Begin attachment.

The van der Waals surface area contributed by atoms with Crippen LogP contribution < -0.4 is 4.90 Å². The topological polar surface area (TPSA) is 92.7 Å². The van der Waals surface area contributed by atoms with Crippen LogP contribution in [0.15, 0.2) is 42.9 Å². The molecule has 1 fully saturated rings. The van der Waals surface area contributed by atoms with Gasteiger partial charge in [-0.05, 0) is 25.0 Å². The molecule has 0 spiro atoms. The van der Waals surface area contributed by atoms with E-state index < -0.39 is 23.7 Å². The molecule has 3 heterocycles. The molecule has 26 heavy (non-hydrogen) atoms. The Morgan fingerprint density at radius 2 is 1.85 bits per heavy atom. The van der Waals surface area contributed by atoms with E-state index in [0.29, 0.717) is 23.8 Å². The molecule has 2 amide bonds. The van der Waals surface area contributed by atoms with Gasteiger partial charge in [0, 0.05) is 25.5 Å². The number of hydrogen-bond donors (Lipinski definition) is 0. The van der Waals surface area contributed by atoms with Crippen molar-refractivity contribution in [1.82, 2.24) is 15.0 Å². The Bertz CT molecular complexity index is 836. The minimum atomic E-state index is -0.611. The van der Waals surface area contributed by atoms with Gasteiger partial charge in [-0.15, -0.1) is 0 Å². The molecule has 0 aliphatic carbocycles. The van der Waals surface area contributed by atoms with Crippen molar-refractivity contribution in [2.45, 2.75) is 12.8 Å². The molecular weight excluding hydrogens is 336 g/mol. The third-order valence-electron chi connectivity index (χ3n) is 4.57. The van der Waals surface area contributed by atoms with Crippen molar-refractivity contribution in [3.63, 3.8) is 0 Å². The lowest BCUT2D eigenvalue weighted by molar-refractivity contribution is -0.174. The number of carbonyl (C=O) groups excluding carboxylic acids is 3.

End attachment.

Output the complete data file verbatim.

The van der Waals surface area contributed by atoms with Crippen LogP contribution < -0.4 is 4.90 Å². The topological polar surface area (TPSA) is 92.7 Å². The van der Waals surface area contributed by atoms with Crippen LogP contribution in [0.15, 0.2) is 42.9 Å². The molecule has 1 fully saturated rings. The van der Waals surface area contributed by atoms with Gasteiger partial charge in [-0.05, 0) is 25.0 Å². The molecule has 0 spiro atoms. The van der Waals surface area contributed by atoms with E-state index < -0.39 is 23.7 Å². The molecule has 3 heterocycles. The molecule has 26 heavy (non-hydrogen) atoms. The Morgan fingerprint density at radius 2 is 1.85 bits per heavy atom. The van der Waals surface area contributed by atoms with E-state index in [0.29, 0.717) is 23.8 Å². The molecule has 2 amide bonds. The van der Waals surface area contributed by atoms with Gasteiger partial charge in [0, 0.05) is 25.5 Å². The number of hydrogen-bond donors (Lipinski definition) is 0. The van der Waals surface area contributed by atoms with Crippen molar-refractivity contribution in [1.82, 2.24) is 15.0 Å². The Bertz CT molecular complexity index is 836. The minimum atomic E-state index is -0.611. The van der Waals surface area contributed by atoms with Gasteiger partial charge in [-0.15, -0.1) is 0 Å². The molecule has 0 aliphatic carbocycles. The van der Waals surface area contributed by atoms with Crippen molar-refractivity contribution in [2.45, 2.75) is 12.8 Å². The molecular weight excluding hydrogens is 336 g/mol. The third-order valence-electron chi connectivity index (χ3n) is 4.57. The van der Waals surface area contributed by atoms with Crippen molar-refractivity contribution in [3.63, 3.8) is 0 Å². The lowest BCUT2D eigenvalue weighted by molar-refractivity contribution is -0.174. The number of carbonyl (C=O) groups excluding carboxylic acids is 3.